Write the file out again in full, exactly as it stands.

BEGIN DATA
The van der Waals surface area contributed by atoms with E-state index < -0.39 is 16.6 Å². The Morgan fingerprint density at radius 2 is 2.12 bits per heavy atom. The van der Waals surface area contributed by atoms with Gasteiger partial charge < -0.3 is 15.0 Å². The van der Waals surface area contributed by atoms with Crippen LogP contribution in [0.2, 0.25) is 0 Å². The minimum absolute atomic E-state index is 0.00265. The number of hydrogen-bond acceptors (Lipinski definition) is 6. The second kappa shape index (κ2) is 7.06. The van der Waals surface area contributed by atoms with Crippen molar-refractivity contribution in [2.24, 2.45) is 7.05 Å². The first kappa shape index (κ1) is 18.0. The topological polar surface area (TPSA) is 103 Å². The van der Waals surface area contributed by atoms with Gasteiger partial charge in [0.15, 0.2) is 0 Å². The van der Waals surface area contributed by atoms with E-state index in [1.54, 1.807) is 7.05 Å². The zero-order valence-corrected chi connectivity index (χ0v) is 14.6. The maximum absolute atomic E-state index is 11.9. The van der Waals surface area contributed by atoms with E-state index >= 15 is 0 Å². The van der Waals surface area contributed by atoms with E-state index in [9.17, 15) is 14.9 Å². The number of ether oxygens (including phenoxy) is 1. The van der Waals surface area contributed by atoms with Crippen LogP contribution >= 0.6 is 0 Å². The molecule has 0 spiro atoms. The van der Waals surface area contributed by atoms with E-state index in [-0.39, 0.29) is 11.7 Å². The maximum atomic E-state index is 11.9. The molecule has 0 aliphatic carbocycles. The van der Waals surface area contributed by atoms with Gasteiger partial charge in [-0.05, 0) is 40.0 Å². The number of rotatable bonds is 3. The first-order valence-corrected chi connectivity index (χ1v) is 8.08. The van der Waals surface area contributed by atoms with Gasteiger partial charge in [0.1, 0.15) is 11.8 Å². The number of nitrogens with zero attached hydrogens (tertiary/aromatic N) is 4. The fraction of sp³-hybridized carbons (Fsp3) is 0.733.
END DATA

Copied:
The van der Waals surface area contributed by atoms with E-state index < -0.39 is 16.6 Å². The Morgan fingerprint density at radius 2 is 2.12 bits per heavy atom. The van der Waals surface area contributed by atoms with Gasteiger partial charge < -0.3 is 15.0 Å². The van der Waals surface area contributed by atoms with Crippen LogP contribution in [0.2, 0.25) is 0 Å². The minimum absolute atomic E-state index is 0.00265. The number of hydrogen-bond acceptors (Lipinski definition) is 6. The second kappa shape index (κ2) is 7.06. The van der Waals surface area contributed by atoms with Crippen molar-refractivity contribution in [2.24, 2.45) is 7.05 Å². The first kappa shape index (κ1) is 18.0. The topological polar surface area (TPSA) is 103 Å². The van der Waals surface area contributed by atoms with Gasteiger partial charge in [0.15, 0.2) is 0 Å². The van der Waals surface area contributed by atoms with E-state index in [1.54, 1.807) is 7.05 Å². The zero-order valence-corrected chi connectivity index (χ0v) is 14.6. The maximum absolute atomic E-state index is 11.9. The van der Waals surface area contributed by atoms with E-state index >= 15 is 0 Å². The van der Waals surface area contributed by atoms with E-state index in [9.17, 15) is 14.9 Å². The number of ether oxygens (including phenoxy) is 1. The van der Waals surface area contributed by atoms with Crippen LogP contribution >= 0.6 is 0 Å². The molecule has 0 spiro atoms. The van der Waals surface area contributed by atoms with E-state index in [-0.39, 0.29) is 11.7 Å². The maximum atomic E-state index is 11.9. The molecule has 0 aliphatic carbocycles. The van der Waals surface area contributed by atoms with Gasteiger partial charge in [-0.05, 0) is 40.0 Å². The number of rotatable bonds is 3. The first-order valence-corrected chi connectivity index (χ1v) is 8.08. The van der Waals surface area contributed by atoms with Gasteiger partial charge in [0.1, 0.15) is 11.8 Å². The number of nitrogens with zero attached hydrogens (tertiary/aromatic N) is 4. The fraction of sp³-hybridized carbons (Fsp3) is 0.733.